If you don’t set the lettuce down gently, it’s going to bounce away.
This was one of the lessons 23 third-graders at William Hart Elementary in Gretna learned during physical education class on a warm September morning.
The lettuce, in this case, was a tennis ball. The onion was a bowling pin. A red shuttlecock was the tomato. Through a relay competition, the students competed to create a complete salad.
It wasn’t your typical playground activity, and it’s not supposed to be. The game is just one small piece of an international program called CATCH (Coordinated Approach to Child Health) that aims to prevent childhood obesity and promote healthy school and community environments.
Currently in use at 10,000 schools in the United States, as well as in Canada and Ecuador, the program is being rolled out in eight Jefferson Parish School System elementary schools. Thanks to an $80,000 charitable grant by the Humana Foundation, 4,200 students ages kindergarten through fifth grade will be participating in the program this year.
“We’re so excited to have the opportunity to participate in CATCH,” said Janeen Weston, principal of William Hart Elementary. “Everyone at the school has a role in the program — the teachers, cafeteria, nurse, office staff — we’re all dedicated to working together to create a healthy environment."
Each school is given a CATCH coordination kit — a specific plan with guidance for every member of a school. It also includes ways to bring in parents and members of the community.
Classroom lessons are provided for each grade level on things like the importance of physical activity, nutrition and screen-time reduction, which are then reinforced by creative physical education activities and healthier school lunches.
One of the things Weston loves about the program is that it is backed by strong evidence, specifically 25 years of data and 120 academic papers that indicate the program results inasmuch as an 11 percent decrease in overweight and obese children.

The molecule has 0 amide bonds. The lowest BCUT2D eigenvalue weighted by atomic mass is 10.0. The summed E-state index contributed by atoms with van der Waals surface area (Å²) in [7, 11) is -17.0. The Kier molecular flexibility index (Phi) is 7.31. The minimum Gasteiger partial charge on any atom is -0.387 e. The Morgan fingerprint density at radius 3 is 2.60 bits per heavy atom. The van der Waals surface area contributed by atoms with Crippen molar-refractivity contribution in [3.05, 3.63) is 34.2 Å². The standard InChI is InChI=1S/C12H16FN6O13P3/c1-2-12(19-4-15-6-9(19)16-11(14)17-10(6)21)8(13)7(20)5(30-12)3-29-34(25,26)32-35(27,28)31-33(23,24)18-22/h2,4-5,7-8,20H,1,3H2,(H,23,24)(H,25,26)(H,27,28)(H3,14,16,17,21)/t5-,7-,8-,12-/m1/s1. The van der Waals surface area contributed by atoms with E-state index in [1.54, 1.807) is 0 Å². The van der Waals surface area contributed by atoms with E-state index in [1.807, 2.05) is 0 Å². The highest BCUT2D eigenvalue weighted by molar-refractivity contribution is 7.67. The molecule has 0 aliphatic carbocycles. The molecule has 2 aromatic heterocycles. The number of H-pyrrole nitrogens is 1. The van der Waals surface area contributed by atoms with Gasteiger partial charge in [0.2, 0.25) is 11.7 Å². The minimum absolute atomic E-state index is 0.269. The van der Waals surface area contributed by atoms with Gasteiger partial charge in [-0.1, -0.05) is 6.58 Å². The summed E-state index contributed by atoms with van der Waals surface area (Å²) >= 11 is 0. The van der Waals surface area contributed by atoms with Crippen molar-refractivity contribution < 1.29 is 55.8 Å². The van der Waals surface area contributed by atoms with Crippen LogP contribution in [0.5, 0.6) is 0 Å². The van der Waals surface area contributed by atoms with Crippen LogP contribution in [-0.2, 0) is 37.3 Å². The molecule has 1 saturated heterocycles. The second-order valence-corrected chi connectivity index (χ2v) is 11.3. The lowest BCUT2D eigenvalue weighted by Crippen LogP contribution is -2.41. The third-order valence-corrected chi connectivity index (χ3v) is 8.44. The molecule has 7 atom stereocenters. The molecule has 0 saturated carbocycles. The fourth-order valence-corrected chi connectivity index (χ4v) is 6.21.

Posters throughout William Hart illustrate examples of “Go,” “Slow” and “Whoa” foods, with things like fresh fruits and vegetables given a green light, followed by less healthy items like low fat dairy and lean hamburgers, and finally, “Whoa” foods such as cakes, cookies and soft drinks.
“We’re pretty good with our school lunches,” Weston said, “But we could do better with our snacks. Right now we offer a healthy option, popcorn, and an unhealthy option, Sour Patch Straws, to our parents, and they choose which they want for their child. We make sure to price the popcorn lower. It’s 50 cents and the candy is $1, but still, they almost always choose the candy."
Weston says this only illustrates the importance that CATCH efforts extend outside the classroom.
“We’re going to have two family nights over the year where we can try and educate parents on reading food labels,” Weston said. “And as far as our part with snacks, the goal is eventually not to even offer the unhealthy option.”
Teachers and staff are also encouraged to practice what they preach.
“I’m going to be encouraging them all to be CATCH VIPs, which means they are modeling good behaviors like getting at least 30 minutes of physical activity a day and eating healthy,” Weston said.
“The whole program, including training, is provided at no cost to the schools,” she added. “The goal as a CATCH school is that this program becomes ingrained in everything we do.”